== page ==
SAN DIEGO (AP) — A network of charter schools in California stole more than $50 million from the state by creating phantom institutions that enrolled unwitting students it found through other schools and youth programs, prosecutors said Wednesday.
A3 Education recruited small public school districts to sponsor the charter schools in exchange for oversight fees. Prosecutors say A3 enrolled about 40,000 students throughout the state, none of whom received any services.
The company that operated a network of 19 online-only schools is accused of paying sports leagues as little as $25 a student for information used for enrollment. School districts are funded by the state based on the number of students.
The students didn’t know how their names were being used, said San Diego County District Attorney Summer Stephan, calling them victims.
“These kids are being used for just a name and the ability to pull money using their name, and then the paperwork, a lot of is just manufactured,” Stephan said at a news conference.
Prosecutors identified Sean McManus, 46, and Jason Schrock, 44, as the ringleaders. They didn’t immediately return phone messages seeking comment. McManus is believed to be in Australia.
The 235-page indictment is another black eye for charters, at a perilous time for what was once a thriving sector, especially in California.
The California Charter Schools Association said it raised concerns about A3 more than a year ago with the state education department and urged an investigation.
“To be clear, there is no room for bad actors and irresponsible authorizers in California’s charter public school movement,” said Myrna Castrejón, the group’s president.
The Dehesa Elementary School District, which has only about 150 students east of San Diego, authorized several charter schools with oversight for 20,000 students, Stephan said. The $2 million in oversight fees collected one year was more than the district’s annual payroll.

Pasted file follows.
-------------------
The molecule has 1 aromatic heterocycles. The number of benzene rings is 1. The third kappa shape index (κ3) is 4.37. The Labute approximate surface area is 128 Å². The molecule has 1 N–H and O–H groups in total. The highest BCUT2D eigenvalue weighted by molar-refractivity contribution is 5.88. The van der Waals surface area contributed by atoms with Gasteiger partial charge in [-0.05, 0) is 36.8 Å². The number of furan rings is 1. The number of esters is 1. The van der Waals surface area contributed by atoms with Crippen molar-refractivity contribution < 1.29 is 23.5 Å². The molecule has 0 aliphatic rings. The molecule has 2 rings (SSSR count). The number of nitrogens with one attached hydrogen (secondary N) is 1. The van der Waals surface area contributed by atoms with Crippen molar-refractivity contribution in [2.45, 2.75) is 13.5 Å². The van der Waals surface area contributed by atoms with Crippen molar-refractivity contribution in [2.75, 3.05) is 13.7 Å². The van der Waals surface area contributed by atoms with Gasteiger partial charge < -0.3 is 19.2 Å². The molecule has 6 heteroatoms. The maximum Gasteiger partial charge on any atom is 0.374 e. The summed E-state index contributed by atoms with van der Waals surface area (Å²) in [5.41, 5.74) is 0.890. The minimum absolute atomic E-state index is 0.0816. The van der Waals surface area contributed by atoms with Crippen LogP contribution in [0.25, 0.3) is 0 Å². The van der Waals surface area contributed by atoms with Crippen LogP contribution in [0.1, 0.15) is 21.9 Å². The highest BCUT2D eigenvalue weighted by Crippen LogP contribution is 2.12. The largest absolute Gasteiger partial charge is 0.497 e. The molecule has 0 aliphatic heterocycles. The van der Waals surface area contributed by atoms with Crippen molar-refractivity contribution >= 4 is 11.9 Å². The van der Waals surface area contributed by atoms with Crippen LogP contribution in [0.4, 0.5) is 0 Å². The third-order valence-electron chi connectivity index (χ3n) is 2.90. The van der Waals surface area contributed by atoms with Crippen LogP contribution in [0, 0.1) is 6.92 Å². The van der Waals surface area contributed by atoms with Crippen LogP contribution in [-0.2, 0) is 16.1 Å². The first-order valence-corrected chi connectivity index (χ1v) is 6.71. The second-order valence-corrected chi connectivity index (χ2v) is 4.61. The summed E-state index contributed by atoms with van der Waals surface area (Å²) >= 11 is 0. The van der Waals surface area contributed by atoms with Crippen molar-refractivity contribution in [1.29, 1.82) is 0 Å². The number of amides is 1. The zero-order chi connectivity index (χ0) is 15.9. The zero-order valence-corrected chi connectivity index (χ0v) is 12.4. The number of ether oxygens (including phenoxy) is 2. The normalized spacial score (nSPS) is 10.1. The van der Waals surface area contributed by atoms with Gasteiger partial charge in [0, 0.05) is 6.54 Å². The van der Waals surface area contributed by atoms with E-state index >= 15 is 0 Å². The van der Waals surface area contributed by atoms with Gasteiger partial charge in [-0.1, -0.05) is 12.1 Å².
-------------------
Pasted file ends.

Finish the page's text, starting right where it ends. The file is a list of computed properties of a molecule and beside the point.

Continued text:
Nancy Hauer, Dehesa’s superintendent, was among 11 people charged in the case. Other defendants were employed by A3 and its charter schools.
The Dehesa school board said it couldn’t comment on the charges and vowed to fully cooperate with investigators. Hauer was not available to comment.
“The Board of Education was stunned to learn about the charges, and we have engaged legal counsel to review this matter and any possible implications for district operations,” the Dehesa district said.
The grand jury returned its indictment May 17 after hearing six weeks of testimony from more than 70 witnesses.
Charges include conspiracy, misappropriation of public funds, paying for student information and conflict of interest.
McManus and Schrock, of Long Beach, could each face more than 40 years in prison if convicted, the district attorney’s office said. The ill-gotten proceeds were used for a $1.6 million house and private accounts, authorities say.
Associated Press writer Sally Ho in Seattle contributed to this report.